WASHINGTON (Reuters) - The U.S. economy could benefit if the nation were to “lock down really hard” for four to six weeks, a top Federal Reserve official said on Sunday, adding that Congress can well afford large sums for coronavirus relief efforts.
The economy, which in the second quarter suffered its biggest blow since the Great Depression, would be able to mount a robust recovery, but only if the virus were brought under control, Neel Kashkari, president of the Minneapolis Federal Reserve Bank, told CBS’ “Face the Nation.”
“If we don’t do that and we just have this raging virus spreading throughout the country with flare-ups and local lockdowns for the next year or two, which is entirely possible, we’re going to see many, many more business bankruptcies,” Kashkari said.
“That’s going to be a much slower recovery for all of us.”
He said Congress is positioned to spend big on coronavirus relief efforts because the nation’s budget gap can be financed without relying on foreign borrowing, given how much Americans are saving.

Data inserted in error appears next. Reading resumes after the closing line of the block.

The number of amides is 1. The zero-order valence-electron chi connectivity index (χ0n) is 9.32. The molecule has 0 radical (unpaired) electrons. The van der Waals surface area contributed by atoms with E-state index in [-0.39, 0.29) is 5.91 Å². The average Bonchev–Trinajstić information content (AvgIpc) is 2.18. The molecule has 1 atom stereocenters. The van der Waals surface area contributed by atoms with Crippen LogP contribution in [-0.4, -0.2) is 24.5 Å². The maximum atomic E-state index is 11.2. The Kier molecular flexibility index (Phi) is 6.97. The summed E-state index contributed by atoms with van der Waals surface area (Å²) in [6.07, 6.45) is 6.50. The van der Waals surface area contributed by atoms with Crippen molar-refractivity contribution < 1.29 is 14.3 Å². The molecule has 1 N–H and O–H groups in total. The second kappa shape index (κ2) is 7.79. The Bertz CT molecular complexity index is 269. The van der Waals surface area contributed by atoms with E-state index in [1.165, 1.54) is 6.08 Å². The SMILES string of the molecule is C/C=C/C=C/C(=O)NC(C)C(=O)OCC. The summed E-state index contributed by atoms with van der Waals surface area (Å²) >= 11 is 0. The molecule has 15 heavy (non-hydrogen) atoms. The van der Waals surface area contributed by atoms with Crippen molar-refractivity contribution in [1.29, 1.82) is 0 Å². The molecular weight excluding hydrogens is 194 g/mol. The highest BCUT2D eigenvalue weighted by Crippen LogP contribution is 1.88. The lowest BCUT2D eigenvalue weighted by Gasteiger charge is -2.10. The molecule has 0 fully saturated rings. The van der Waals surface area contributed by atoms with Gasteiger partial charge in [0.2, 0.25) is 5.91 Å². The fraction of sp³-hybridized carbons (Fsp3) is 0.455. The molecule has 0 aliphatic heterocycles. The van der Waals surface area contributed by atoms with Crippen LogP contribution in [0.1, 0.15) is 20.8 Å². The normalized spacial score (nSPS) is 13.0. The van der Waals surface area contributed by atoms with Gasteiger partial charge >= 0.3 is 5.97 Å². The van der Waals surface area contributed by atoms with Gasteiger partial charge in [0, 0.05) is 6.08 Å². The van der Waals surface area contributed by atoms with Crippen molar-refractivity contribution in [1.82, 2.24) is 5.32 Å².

“Those of us who are fortunate enough to still have our jobs, we’re saving a lot more money because we’re not going to restaurants or movie theaters or vacations,” Kashkari said.
“That actually means that we have a lot more resources as a country to support those who have been laid off,” he said.
The Democratic-led U.S. House of Representatives approved a $3 trillion relief bill in May, while Senate Republicans, many of whom have expressed concerns about mounting debt, countered by proposing a $1 trillion aid package last week.
Efforts to craft a compromise appear stalled.
In an interview with ABC’s “This Week” on Sunday, Treasury Secretary Steven Mnuchin said President Donald Trump would spend what was needed, but that the deficit was a factor.
“There’s obviously a need to support workers and support the economy,” he said. “On the other hand, we have to be careful about not piling on enormous amount of debts for future generations.”
Kashkari took a different view, stressing both the high level of domestic saving and historically low interest rates.
“I’m not worried about it,” he said. “Congress should use this opportunity to support the American people and the American economy.”
“If we get the economy growing, we will be able to pay off the debt,” Kashkari added.
Reporting by Tim Ahmann; Editing by Steve Orlofsky, Daniel Wallis and Dan Grebler
Our Standards: The Thomson Reuters Trust Principles.